I ask why the traffic police are so corrupt. Ahmed is quick to point out that their salary is only 200 dollars a month, and that taking bribes for minor road traffic offences can double or triple their salary. But if corruption starts at police level where or when does it end?

My questions seem to irritate Ahmed. He tells me Syrian society cannot be judged like a developed western democracy. “And by the way” he is quick to add, “We are not interested in having your democracy here either. We don’t see your democracy as real. It is a lie. Your government does what it wants or as it is told by those in the big financial corporations pulling the strings. Do you think you are anymore free then me?” He asks. “You protest against an illegal war in Iraq and your government still takes you into it. Is that democracy?”

“Before the war I had a naïve notion that I wanted to be free. I was drinking alcohol with my friends and looking to the West for answers wanting to be a democracy, but since the Iraq invasion we have one and half million Iraqi refugees fleeing this new democracy in Iraq for safety here in Syria – what you call a ‘dictatorship’.”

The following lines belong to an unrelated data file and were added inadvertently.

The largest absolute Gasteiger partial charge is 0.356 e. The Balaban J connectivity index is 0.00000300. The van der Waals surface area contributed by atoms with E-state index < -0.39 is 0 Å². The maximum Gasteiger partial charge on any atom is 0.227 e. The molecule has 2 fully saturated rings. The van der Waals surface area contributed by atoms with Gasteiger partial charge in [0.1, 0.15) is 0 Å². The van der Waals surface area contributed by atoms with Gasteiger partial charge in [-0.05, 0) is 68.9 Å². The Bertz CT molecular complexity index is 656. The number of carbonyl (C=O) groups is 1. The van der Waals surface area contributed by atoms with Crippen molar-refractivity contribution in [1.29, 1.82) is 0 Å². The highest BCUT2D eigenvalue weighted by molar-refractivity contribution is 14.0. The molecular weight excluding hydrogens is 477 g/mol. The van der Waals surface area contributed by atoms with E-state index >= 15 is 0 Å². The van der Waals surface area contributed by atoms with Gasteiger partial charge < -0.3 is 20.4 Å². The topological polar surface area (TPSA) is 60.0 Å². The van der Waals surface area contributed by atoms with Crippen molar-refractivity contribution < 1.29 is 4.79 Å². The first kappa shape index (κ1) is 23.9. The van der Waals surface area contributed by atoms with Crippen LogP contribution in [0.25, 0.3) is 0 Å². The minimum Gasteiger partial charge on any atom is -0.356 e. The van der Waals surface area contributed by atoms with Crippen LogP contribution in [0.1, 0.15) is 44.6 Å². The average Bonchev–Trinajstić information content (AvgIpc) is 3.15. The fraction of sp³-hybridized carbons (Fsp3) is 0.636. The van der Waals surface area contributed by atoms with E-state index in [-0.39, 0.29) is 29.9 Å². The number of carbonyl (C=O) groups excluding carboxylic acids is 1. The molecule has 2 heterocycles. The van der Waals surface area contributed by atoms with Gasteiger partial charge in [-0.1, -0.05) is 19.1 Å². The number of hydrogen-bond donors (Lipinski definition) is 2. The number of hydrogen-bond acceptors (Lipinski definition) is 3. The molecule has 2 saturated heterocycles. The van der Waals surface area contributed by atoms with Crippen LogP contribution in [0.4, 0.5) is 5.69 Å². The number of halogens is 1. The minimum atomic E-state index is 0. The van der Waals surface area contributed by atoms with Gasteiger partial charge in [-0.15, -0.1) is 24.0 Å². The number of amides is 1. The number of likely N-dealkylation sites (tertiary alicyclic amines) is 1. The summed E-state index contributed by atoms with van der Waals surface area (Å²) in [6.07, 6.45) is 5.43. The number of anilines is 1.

“Our president isn’t brutal like Saddam he is loved by the people here. Since he took power from his father 8 years ago he has given a number of freedoms. Talking openly with foreigners could never happen 10 years ago. And remember this is an Islamic society and I am a Muslim who no longer drinks but I don’t stop you drinking with me in this park. I can sit with you and treat you as my guest. What freedom do you want? Here we cannot scream ‘fuck the leader’ in the streets. So what? But here you can walk the streets at 3 am safely. Can you do that in London? Here we don’t have homeless roaming the streets helpless. What kind of freedom is that?”